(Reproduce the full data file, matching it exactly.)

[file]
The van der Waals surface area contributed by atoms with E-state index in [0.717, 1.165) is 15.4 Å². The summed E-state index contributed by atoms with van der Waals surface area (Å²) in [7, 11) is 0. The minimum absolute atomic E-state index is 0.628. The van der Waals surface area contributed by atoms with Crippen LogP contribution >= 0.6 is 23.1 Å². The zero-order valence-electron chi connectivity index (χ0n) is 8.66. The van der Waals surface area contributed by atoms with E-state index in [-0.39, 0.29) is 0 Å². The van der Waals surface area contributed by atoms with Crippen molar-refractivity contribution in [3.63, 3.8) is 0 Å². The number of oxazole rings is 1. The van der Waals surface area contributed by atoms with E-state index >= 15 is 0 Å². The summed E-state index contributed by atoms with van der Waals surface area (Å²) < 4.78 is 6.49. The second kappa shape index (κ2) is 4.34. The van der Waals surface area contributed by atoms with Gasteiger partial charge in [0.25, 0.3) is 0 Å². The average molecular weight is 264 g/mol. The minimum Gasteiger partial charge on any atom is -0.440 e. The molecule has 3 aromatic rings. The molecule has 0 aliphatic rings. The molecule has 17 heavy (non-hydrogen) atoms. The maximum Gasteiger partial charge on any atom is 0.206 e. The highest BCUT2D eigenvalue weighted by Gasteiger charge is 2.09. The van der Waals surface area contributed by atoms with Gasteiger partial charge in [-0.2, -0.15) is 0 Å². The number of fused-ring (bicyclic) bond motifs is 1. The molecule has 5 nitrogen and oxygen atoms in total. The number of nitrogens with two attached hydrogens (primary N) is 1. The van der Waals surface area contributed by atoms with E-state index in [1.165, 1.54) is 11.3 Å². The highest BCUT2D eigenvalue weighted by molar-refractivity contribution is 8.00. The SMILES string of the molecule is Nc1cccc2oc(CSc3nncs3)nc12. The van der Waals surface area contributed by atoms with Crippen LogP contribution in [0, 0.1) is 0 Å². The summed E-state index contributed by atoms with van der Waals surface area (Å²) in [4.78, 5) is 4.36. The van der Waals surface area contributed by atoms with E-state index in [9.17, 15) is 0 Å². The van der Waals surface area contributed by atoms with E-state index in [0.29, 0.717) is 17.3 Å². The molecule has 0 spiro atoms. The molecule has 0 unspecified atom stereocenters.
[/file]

The van der Waals surface area contributed by atoms with E-state index in [0.717, 1.165) is 15.4 Å². The summed E-state index contributed by atoms with van der Waals surface area (Å²) in [7, 11) is 0. The minimum absolute atomic E-state index is 0.628. The van der Waals surface area contributed by atoms with Crippen LogP contribution >= 0.6 is 23.1 Å². The zero-order valence-electron chi connectivity index (χ0n) is 8.66. The van der Waals surface area contributed by atoms with E-state index in [-0.39, 0.29) is 0 Å². The van der Waals surface area contributed by atoms with Crippen molar-refractivity contribution in [3.63, 3.8) is 0 Å². The number of oxazole rings is 1. The van der Waals surface area contributed by atoms with E-state index >= 15 is 0 Å². The summed E-state index contributed by atoms with van der Waals surface area (Å²) < 4.78 is 6.49. The second kappa shape index (κ2) is 4.34. The van der Waals surface area contributed by atoms with Gasteiger partial charge in [0.25, 0.3) is 0 Å². The average molecular weight is 264 g/mol. The minimum Gasteiger partial charge on any atom is -0.440 e. The molecule has 3 aromatic rings. The molecule has 0 aliphatic rings. The molecule has 17 heavy (non-hydrogen) atoms. The maximum Gasteiger partial charge on any atom is 0.206 e. The highest BCUT2D eigenvalue weighted by Gasteiger charge is 2.09. The van der Waals surface area contributed by atoms with Gasteiger partial charge in [-0.2, -0.15) is 0 Å². The number of fused-ring (bicyclic) bond motifs is 1. The molecule has 5 nitrogen and oxygen atoms in total. The number of nitrogens with two attached hydrogens (primary N) is 1. The van der Waals surface area contributed by atoms with E-state index in [1.165, 1.54) is 11.3 Å². The highest BCUT2D eigenvalue weighted by molar-refractivity contribution is 8.00. The SMILES string of the molecule is Nc1cccc2oc(CSc3nncs3)nc12. The van der Waals surface area contributed by atoms with Crippen LogP contribution in [0, 0.1) is 0 Å². The summed E-state index contributed by atoms with van der Waals surface area (Å²) in [4.78, 5) is 4.36. The van der Waals surface area contributed by atoms with E-state index in [9.17, 15) is 0 Å². The van der Waals surface area contributed by atoms with E-state index in [0.29, 0.717) is 17.3 Å². The molecule has 0 spiro atoms. The molecule has 0 unspecified atom stereocenters.